Bureaucracy is what it is, but the people at the Indian Visa office were very easy to deal with even if the process caused a glitch for me.
Having flown so often to South America, plus a trip to Mexico without needing a visa, I hadn’t thought about one for India until Tuesday afternoon — my flight was Thursday morning.
NOTES: (1) for U.S. citizens, it can take up to 72 hours to get your visa application processed, approved and delivered, so plan accordingly, (2) a tourist visa can be for as long as 6 months (with multiple entries in and out of the country) and a business visa up to a year, (3) you must apply ONLINE, and then print it and present it at the visa office on east 53rd Street.
After decamping to Argentina in 2004 I no longer had a permanent address in the states. However, after my six month stint in Mexico, during my visit in Colorado, I was able to use my sisters address, and also get a drivers license (had let mine lapse years ago and never got a new one).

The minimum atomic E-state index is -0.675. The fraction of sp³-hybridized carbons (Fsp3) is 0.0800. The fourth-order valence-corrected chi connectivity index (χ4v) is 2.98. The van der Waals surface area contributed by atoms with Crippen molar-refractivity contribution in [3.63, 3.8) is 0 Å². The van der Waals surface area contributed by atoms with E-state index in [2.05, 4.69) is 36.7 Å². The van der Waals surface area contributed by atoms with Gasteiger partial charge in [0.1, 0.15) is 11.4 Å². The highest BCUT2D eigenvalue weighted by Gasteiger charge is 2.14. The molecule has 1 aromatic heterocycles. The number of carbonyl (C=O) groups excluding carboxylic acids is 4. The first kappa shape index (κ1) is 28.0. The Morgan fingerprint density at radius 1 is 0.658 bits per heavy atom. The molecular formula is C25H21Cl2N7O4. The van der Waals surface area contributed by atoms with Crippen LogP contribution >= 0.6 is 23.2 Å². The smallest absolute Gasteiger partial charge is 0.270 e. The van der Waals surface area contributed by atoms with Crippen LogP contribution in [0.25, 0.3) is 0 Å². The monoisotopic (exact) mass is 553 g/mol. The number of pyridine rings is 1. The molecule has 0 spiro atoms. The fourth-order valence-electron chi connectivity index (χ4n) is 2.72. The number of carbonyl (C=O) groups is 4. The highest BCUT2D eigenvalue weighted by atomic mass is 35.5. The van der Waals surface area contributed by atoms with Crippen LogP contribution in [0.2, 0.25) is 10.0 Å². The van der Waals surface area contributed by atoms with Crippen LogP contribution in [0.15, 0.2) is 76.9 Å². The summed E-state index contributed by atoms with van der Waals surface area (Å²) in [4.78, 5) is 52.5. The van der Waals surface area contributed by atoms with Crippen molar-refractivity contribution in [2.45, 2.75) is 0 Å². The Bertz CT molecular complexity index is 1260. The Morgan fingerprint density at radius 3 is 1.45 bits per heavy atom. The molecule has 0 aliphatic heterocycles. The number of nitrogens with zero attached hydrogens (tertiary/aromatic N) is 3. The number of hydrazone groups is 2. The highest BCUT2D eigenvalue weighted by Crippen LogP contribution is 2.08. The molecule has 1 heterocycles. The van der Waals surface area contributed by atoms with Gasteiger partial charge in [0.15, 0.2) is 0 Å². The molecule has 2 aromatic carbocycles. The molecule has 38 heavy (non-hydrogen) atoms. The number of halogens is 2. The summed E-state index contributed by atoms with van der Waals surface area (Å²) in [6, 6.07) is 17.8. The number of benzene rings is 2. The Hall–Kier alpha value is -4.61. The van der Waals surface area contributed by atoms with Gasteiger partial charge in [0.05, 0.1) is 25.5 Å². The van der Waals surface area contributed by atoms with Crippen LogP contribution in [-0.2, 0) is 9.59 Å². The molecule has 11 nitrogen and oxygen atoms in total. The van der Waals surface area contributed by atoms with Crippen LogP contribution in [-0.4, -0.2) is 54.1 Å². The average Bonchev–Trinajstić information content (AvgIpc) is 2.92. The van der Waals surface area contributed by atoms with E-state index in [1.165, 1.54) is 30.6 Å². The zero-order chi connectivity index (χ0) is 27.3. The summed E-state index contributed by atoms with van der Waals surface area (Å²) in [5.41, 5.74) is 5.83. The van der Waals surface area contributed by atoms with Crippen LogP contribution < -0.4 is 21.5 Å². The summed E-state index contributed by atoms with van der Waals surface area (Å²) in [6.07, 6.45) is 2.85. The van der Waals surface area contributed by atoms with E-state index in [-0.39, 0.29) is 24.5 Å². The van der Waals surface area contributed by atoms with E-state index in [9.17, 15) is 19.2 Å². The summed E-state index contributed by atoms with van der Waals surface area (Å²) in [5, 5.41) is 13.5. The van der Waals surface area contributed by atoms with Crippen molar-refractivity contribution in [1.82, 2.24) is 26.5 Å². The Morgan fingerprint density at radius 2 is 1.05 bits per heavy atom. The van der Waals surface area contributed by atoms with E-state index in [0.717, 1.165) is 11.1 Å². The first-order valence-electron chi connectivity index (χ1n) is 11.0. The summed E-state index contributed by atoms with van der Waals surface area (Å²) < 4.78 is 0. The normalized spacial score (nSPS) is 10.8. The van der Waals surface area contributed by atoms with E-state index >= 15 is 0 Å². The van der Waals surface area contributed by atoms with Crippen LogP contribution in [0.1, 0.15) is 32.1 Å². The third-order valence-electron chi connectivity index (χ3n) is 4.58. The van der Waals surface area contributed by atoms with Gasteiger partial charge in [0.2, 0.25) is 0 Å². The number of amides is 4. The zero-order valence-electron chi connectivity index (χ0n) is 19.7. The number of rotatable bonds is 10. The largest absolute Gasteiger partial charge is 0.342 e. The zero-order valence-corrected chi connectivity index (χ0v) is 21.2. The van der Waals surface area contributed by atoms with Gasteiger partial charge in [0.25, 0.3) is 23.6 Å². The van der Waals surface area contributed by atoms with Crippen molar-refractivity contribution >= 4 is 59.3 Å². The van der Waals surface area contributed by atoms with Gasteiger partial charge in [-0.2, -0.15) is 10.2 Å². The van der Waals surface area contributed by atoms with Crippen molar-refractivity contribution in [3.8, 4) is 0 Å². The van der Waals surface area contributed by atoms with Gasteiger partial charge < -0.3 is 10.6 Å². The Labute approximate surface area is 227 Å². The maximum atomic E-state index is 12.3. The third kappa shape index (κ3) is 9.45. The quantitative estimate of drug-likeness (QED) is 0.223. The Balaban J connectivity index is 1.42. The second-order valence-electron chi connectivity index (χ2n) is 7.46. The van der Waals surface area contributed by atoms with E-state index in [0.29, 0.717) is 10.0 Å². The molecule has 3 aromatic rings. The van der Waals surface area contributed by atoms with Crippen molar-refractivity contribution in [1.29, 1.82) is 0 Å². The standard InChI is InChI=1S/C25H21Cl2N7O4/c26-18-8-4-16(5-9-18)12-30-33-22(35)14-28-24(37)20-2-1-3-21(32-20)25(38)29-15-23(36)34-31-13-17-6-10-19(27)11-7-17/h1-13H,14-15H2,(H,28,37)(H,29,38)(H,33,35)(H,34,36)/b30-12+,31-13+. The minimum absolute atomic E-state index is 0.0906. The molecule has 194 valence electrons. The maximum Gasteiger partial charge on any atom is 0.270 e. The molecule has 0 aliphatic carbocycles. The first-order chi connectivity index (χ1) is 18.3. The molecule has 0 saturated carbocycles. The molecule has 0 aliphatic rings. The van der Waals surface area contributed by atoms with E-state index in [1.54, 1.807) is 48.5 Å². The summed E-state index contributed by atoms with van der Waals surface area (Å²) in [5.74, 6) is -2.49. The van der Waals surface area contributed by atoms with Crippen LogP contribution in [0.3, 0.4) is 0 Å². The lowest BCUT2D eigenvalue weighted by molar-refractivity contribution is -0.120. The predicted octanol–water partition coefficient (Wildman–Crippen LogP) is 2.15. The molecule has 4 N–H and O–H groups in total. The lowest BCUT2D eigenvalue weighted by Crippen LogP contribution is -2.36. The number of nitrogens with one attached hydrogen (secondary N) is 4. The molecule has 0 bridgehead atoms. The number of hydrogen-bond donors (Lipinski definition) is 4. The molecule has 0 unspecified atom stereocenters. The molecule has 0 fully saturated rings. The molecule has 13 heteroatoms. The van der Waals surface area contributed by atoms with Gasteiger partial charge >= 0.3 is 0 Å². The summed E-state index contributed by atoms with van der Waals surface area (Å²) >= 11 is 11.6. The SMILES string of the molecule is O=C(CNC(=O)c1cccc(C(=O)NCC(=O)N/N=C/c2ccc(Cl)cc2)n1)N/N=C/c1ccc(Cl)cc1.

Here was the glitch: even though I completed the Indian visa form listing New York as the mission office, they rejected it because my address was listed as Colorado, requiring me to apply via the San Francisco office. I now had and hour before that office closed: it was Tuesday night. I had to jump hoops to get the address on my bank account changed to a NY address, print it and race to complete and print the online form once again and get back to the visa office before they closed; I made it with minutes to spare.
While doing errands Wednesday I could only hope that my visa would be cleared and delivered by end of the day: I was to fly out Thursday in the morning. As it turned out, everything worked out.
What a way to start a journey!